Kevin Glass: The next battlegrounds for school choice: stubborn red states

teacher classroom

The sweeping successes of Republicans nationwide in the 2016 elections presents a huge opportunity for the school choice movement. Republicans have historically been more friendly to school choice than Democrats, and they now have 33 governorships and full control of 32 state legislatures.

Unfortunately, Republican control doesn’t always equal the best outcomes for students. In places like Texas and Mississippi, hundreds of thousands of students sit on waitlists for choice programs despite Republican control in both of those states.

“Mississippi is a little late to the school choice dance,” education activist Kevin Chavrous said, according to Mississippi Watchdog. The state has a choice program, but that “only a small percentage of Mississippi students are able to take advantage, and opportunities need to be expanded.” Reformers there are working with legislators.

Watchdog Texas reported that the state “remains a laggard” in this important area, and that the Republican speaker of the house has been an opponent of expansion of school choice programs. The status quo policies are what keep a reported 120,000 students on waitlists to get out of failing public schools.

At the very least, education reformers may soon have less opposition from the federal level to their reform efforts. President Trump’s nominee for secretary of education, Betsy DeVos, has been a supporter of choice programs across the country, from charters to education savings accounts to opportunity scholarships. The federal government does not and should not have power over state and local education authorities when it comes to school choice, but it’s still comforting to know that the Department of Education won’t be getting in the way.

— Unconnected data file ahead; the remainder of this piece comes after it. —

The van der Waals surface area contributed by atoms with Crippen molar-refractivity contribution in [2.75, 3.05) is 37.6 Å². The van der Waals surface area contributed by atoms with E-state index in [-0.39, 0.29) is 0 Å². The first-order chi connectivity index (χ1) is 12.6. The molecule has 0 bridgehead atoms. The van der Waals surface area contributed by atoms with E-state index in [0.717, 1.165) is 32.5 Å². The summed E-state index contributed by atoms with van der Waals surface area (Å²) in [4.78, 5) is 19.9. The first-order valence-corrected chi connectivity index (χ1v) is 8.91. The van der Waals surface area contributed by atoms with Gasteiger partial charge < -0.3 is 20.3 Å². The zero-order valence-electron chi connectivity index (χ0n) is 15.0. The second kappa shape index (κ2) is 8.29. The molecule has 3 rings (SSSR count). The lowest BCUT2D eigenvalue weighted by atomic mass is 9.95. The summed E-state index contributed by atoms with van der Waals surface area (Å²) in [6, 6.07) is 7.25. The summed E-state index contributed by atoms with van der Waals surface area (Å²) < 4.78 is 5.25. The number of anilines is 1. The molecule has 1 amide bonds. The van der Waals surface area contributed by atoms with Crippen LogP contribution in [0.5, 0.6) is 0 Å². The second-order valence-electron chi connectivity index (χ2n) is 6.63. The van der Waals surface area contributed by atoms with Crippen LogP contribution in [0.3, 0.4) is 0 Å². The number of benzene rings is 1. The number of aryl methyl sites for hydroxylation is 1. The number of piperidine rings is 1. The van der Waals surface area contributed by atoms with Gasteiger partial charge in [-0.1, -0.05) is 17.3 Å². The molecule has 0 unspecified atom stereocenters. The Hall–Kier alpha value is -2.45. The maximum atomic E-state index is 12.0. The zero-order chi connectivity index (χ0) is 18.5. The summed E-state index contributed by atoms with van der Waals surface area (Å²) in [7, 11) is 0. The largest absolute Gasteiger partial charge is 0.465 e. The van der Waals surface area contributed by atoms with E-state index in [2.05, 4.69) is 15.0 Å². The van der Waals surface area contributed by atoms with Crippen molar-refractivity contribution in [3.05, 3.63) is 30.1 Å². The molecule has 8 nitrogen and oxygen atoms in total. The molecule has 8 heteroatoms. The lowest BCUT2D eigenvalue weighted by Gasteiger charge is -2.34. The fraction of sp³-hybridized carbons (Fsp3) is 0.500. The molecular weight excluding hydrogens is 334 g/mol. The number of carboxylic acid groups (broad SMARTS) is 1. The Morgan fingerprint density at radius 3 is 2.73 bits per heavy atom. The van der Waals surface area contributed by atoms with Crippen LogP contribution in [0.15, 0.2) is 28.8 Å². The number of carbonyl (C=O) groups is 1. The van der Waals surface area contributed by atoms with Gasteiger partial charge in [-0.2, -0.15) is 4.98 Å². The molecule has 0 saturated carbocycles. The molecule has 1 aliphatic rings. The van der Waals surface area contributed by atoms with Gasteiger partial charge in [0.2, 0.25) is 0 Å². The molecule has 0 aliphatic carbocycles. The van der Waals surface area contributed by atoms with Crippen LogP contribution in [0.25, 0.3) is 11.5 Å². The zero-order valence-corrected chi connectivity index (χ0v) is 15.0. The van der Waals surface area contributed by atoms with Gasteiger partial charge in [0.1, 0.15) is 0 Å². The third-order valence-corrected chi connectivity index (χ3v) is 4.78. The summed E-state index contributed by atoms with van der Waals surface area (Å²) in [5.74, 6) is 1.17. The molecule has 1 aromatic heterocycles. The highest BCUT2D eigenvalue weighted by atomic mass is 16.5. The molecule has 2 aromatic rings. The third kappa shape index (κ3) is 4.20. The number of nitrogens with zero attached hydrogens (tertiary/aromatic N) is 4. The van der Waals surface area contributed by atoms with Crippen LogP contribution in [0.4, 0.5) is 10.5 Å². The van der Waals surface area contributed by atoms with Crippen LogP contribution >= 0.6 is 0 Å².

It’ll be a welcome change from the previous administration, which frequently paired noble goals with questionable tactics. The Obama Department of Education’s school choice policy was frequently paired with strings attached that made many of them unsustainable. The capacity for choice programs has increased in the last few years, but not by nearly enough to keep up with the incredible demand.

And, hopefully, a Republican administration will be able to stop the shameful shuttering of choice programs that occurred during the Obama administration.

Parents want more choice, as evidenced by the near-record waitlists for choice programs around the country. While there has been progress made in freeing parents and students from ZIP code determinism in recent years, a lot of progress still remains, as evidenced by Texas and Mississippi. A new year after a big election, however, means that opportunities exist nationwide.


Kevin Glass is director of outreach and policy at The Franklin Center and was previously managing editor at Townhall.